Ipsos Reid

Ipsos Reid

January 15, 2008 12:06 ET

The Cost of Waiting

Eight In Ten (78%) Canadians Believe Healthcare Wait Times ‘Cost Canada Money’

Attention: Health/Medical Editor, Lifestyle Editor, News Editor, Government/Political Affairs Editor OTTAWA, ON--(Marketwire - Jan. 15, 2008) - Ottawa, ON - The results of a new Ipsos Reid poll finds that eight in ten (78%) Canadians believe that hospital and other health care wait times cost Canada money because people who are waiting for treatment are less productive and miss work. This is compared to just two in ten (19%) who think that wait times save Canada money because governments don't have to put as many resources into healthcare.

Canadians have experienced this first hand with 35% saying they have paid out-of-pocket costs and three in ten (29%) who have lost income as a result of wait times. Furthermore, some Canadians have personally, or through another member of their household, experienced 'restriction in activities around the household or recreational activities' (34%), or 'taking time to assist the person who was waiting for treatment' (29%) as a result of having to wait for health care services within their own provinces.

In the last year, Canadians have had to wait longer than they thought was reasonable to get access to various healthcare services. In fact, just over a third (35%) ofCanadians say that they, or a member of their household, have had to wait for longer than they though was reasonable to get access to a family physician. Many report having the same delay in gaining access to a specialist (41%), or waiting for a surgical procedure or other medical treatment (30%), or an advanced diagnostic procedure such as an MRI or CT Scan (28%).

Among those individuals who had to wait for at least one of the above-mentioned services, the leading consequences of the perceived unreasonable wait were frustration (17%), a worsening of their condition (16%) and the inability to work or loss of income (16%).

However, the issue of wait times is less an economic issue than it is a personal health issue. While only 31% say wait times impact on the economy to a great extent, more than half (55%) say that wait times are a major problem. When asked, Canadians say that wait times result from a lack of human resources (55%), a lack of infrastructure (20%) and an inefficient health care system (14%). Other reasons include too many people requesting medical services (6%) and people abusing the system (6%).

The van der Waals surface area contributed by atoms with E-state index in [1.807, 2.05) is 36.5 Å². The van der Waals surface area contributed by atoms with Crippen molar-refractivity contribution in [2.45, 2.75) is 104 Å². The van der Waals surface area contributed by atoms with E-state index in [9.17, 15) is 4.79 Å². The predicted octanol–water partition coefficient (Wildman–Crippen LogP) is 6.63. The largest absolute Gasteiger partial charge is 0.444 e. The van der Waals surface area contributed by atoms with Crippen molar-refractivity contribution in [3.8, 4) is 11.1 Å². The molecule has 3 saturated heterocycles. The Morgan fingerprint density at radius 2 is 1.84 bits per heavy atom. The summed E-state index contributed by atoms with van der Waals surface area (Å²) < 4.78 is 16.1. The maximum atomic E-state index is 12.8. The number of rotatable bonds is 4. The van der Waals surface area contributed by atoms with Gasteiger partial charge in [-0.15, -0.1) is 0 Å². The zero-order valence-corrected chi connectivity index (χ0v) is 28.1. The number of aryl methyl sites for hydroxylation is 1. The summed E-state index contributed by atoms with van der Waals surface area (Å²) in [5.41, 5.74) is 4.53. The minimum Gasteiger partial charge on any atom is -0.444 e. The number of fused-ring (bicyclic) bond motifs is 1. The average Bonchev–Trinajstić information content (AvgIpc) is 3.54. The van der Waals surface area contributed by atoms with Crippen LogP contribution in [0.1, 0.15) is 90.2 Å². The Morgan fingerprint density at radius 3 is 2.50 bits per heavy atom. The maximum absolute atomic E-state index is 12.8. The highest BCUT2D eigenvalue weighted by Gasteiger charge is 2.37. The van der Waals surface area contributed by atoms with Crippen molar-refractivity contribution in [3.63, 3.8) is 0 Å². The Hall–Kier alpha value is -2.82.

Focusing on the 2007 federal budget, which included more than $600 million to help provinces in developing wait time guarantees, a majority (53%) of Canadians agree (14% strongly/38% somewhat) that 'the Patient Wait Time Guarantee trust will significantly contribute to provincial efforts to reduce wait times.' However, two in ten (18%) disagree (13% somewhat/5% strongly) that this is the case, while a quarter (24%) do not have an opinion either way.

Finally, when asked to reflect on the number of health care professionals in Canada, seven in ten Canadians (70%) suggest that 'there is a significant shortage of health care professionals,' while one quarter (25%) thinks that there is a 'slight shortage' of health care professionals in Canada. Just 4% of the population believes that 'there are enough health care professionals' in this country.

In terms of what Canadians believe would be effective in helping to reduce wait times in Canada, nine in ten (89%) believe that hiring more doctors, nurses and other healthcare professionals would be either 'highly' (63%) or 'somewhat effective' (26%) in reducing wait times.

Similarly, three quarters (74%) believe that making improvements to infrastructure such as hospitals and clinics would be 'highly' (33%) or 'somewhat effective' (42%) in reducing wait times. Furthermore, eight in ten (77%) are of the opinion that more effectively managed wait lists would be 'highly' (36%) or 'somewhat effective' (40%) in reducing wait times.

These are the findings of an Ipsos-Reid/Canadian Medical Association poll conducted between January 8th and 10th, 2009 among 1,000 adult Canadians. With a sample of this size, the results are considered accurate to within ± 3.1 percentage points, 19 times out of 20, of what they would have been had the entire populations been polled. The margin of error will be larger within regions and for other sub-groupings of the survey population. These data were weighted to ensure the sample's regional and age/sex composition reflects that of the actual Canadian population according to Census data.

To view press release, with detailed tables, please visit: http://www.ipsos-na.com/news/pressrelease.cfm?id=3789

For more information on this news release, please contact:
Mike Colledge
Senior Vice President
Ipsos Reid Public Affairs
(613) 241-5802

All Ipsos News Releases are available online at: http://www.ipsos-na.com/news/ IN: HEALTH, POLITICS

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